Of course, a case can be made that in our educational institutions, essence or fundamental values of all religions should be taught. But the more germane point is that our so-called secularists should realise that reading religions is not being communal or promoting communalism.

In fact, the core values of every religion are similar. Learning them goes a big way in building one’s character and the country’s overall value system.

Notably, there are many scholarly works that prove that a nation’s rise or fall is determined by its value system. It is argued that former world leaders such as Egypt, Iran, Spain, Portugal and Great Britain declined as much for their economic failures as for their failures in human and spiritual aspects.

Even India under the great Mughals, as Paul Kennedy has explained in his classic – “The Rise and Fall of Great Powers”, had to fall because of the then prevailing “retarding factors in Indian life” — a Muslim elite whose conspicuous consumption (servants and hangers-on, extravagant clothes and jewels, harems and menageries) amidst the ocean of penury; and the sheer rigidity of the Hindu taboos such as the oppressive caste system which throttled initiative and instilled rituals of not killing even rodents and insects, leading not only to the loss of vast amounts of food but also the bubonic plagues.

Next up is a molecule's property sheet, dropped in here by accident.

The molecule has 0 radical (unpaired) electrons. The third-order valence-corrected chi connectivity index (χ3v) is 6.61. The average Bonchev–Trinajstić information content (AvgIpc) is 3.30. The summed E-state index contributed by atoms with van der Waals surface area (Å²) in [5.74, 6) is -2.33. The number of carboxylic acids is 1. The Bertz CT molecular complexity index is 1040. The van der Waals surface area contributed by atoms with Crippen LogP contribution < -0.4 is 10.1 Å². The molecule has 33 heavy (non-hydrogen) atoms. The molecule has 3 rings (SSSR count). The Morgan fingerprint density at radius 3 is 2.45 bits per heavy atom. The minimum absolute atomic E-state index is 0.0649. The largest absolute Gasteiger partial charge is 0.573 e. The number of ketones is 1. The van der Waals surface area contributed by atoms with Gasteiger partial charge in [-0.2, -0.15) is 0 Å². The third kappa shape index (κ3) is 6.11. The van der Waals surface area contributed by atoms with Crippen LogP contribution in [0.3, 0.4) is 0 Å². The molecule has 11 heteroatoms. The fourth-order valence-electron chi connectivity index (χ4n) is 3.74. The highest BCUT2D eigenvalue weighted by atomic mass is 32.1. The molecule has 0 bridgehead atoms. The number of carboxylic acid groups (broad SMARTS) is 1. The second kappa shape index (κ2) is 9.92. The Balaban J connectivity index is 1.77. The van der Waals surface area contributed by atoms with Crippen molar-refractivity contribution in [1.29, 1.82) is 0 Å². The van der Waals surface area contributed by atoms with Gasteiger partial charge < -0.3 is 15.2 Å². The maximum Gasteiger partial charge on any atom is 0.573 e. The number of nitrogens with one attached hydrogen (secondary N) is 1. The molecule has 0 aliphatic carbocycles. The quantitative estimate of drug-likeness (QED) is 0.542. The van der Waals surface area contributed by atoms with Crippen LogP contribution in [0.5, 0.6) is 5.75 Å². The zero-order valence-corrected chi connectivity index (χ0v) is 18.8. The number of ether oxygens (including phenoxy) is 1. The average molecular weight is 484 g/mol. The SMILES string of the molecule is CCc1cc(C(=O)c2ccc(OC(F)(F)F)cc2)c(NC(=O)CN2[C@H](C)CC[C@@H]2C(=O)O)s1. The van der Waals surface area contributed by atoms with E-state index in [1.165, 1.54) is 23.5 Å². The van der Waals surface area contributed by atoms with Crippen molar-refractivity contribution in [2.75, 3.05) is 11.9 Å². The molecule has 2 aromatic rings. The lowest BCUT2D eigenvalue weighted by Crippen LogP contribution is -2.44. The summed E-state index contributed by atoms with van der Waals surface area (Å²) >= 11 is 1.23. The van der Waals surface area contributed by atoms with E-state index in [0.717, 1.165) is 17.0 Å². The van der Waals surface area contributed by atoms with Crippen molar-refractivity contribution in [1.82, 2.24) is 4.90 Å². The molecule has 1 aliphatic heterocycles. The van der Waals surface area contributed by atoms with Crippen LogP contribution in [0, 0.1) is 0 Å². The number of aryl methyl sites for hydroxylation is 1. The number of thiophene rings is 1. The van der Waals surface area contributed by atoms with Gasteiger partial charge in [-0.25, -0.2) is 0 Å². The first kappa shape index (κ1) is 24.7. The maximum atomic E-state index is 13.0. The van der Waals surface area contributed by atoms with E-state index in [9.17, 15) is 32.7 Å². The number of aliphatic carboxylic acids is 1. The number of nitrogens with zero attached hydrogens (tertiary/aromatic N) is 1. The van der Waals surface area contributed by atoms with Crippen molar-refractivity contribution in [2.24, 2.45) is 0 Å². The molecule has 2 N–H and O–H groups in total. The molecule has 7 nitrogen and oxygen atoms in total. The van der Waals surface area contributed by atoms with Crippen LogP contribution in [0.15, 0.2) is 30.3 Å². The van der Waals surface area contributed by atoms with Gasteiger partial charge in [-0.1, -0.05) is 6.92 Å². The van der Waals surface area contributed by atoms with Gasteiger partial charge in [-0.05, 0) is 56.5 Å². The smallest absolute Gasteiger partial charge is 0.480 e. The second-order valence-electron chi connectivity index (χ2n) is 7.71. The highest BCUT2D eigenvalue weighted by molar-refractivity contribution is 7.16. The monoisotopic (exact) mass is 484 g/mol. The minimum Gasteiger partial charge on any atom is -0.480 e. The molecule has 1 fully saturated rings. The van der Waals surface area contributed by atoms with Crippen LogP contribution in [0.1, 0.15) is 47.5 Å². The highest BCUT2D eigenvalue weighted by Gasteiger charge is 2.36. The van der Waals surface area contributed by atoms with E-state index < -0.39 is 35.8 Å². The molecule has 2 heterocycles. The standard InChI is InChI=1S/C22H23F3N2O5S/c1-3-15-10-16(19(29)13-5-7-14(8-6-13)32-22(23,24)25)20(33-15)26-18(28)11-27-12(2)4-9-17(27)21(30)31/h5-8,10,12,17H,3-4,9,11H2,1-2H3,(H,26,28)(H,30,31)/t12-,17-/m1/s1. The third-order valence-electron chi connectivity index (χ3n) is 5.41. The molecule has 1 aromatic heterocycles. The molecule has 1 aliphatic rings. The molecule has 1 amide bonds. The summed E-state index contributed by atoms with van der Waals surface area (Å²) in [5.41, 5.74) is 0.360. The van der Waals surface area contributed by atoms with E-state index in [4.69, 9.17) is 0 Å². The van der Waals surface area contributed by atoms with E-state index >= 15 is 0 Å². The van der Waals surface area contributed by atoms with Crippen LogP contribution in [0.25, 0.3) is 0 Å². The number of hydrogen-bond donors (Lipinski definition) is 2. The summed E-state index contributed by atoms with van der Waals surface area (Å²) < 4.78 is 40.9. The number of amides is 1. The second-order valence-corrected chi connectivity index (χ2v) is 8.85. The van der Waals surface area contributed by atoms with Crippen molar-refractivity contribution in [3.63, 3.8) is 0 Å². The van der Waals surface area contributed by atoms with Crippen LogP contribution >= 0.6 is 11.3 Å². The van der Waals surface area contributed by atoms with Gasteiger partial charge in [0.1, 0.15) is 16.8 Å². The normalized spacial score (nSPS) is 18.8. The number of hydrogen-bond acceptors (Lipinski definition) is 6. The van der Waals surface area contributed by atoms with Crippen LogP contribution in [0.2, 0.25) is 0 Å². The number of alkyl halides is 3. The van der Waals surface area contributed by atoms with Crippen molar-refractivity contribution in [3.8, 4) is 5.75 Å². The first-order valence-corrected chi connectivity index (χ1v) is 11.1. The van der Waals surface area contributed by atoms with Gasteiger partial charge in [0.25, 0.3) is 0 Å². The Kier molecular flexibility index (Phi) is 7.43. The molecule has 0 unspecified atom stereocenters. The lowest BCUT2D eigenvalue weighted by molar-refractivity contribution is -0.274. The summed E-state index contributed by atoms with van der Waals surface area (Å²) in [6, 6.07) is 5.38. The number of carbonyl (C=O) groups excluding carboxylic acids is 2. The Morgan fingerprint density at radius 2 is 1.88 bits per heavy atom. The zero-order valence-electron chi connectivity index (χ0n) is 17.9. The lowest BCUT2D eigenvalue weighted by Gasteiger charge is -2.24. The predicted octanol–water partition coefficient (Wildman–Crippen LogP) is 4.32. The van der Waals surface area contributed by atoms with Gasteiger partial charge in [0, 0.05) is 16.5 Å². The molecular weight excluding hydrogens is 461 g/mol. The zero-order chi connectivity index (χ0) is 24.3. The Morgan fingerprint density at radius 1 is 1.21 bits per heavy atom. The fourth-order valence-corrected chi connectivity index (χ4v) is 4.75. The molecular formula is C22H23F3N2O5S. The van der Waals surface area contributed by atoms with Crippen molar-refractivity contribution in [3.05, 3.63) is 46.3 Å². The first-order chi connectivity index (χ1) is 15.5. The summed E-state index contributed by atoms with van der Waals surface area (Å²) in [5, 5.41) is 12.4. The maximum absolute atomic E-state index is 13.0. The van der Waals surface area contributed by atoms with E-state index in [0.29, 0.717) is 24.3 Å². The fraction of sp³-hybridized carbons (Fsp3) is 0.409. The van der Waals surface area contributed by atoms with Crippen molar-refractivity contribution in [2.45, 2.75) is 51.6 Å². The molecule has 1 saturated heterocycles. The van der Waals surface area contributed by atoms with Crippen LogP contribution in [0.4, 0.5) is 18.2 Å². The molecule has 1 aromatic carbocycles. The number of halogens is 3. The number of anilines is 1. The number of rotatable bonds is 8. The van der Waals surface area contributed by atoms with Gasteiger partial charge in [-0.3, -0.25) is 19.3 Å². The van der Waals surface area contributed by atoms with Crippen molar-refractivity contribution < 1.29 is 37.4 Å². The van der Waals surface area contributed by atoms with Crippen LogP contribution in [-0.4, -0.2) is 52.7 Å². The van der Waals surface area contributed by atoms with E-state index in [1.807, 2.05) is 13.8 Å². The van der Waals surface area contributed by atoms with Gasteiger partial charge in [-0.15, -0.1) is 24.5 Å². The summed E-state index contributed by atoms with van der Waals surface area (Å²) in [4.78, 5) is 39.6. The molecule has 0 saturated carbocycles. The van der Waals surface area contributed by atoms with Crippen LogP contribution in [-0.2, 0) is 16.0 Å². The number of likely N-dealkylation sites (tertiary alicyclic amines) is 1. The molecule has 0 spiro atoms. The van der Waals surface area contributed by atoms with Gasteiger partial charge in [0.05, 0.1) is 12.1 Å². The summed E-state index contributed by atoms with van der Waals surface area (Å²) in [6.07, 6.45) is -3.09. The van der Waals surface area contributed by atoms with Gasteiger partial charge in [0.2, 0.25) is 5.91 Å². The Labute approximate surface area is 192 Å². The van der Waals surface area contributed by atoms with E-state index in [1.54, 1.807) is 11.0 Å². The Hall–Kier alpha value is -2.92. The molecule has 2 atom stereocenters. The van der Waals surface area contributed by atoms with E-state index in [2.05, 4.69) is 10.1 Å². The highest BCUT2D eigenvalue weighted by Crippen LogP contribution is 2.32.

In this ‘Information Age’, the values of truthfulness, honesty, integrity, humility, justice, steadfastness and dependability continue to be as relevant as ever. It is important for the educators to define expected skills for being successful in family work, social and other environments, and to include those aspects of character and moral development that are deemed important.

Gone are the days of the rivalry between the advocates of ‘Asian value system’ (responsibility towards the family, state and society) and the ‘Western value system’ (individualistic culture and modernity). Now is the time of synergy between the two, something countries like Japan, South Korea, Singapore, Taiwan and Hong Kong have achieved with great success. In a sense, these Asian countries have accepted the “secular” culture of the west — capitalism, liberalism and democracy—to a considerable extent.

The moral of the story is thus clear. It is time to re-examine the unnecessary politicisation of the question of value education through the fundamentals of all religions, including Hinduism, in India.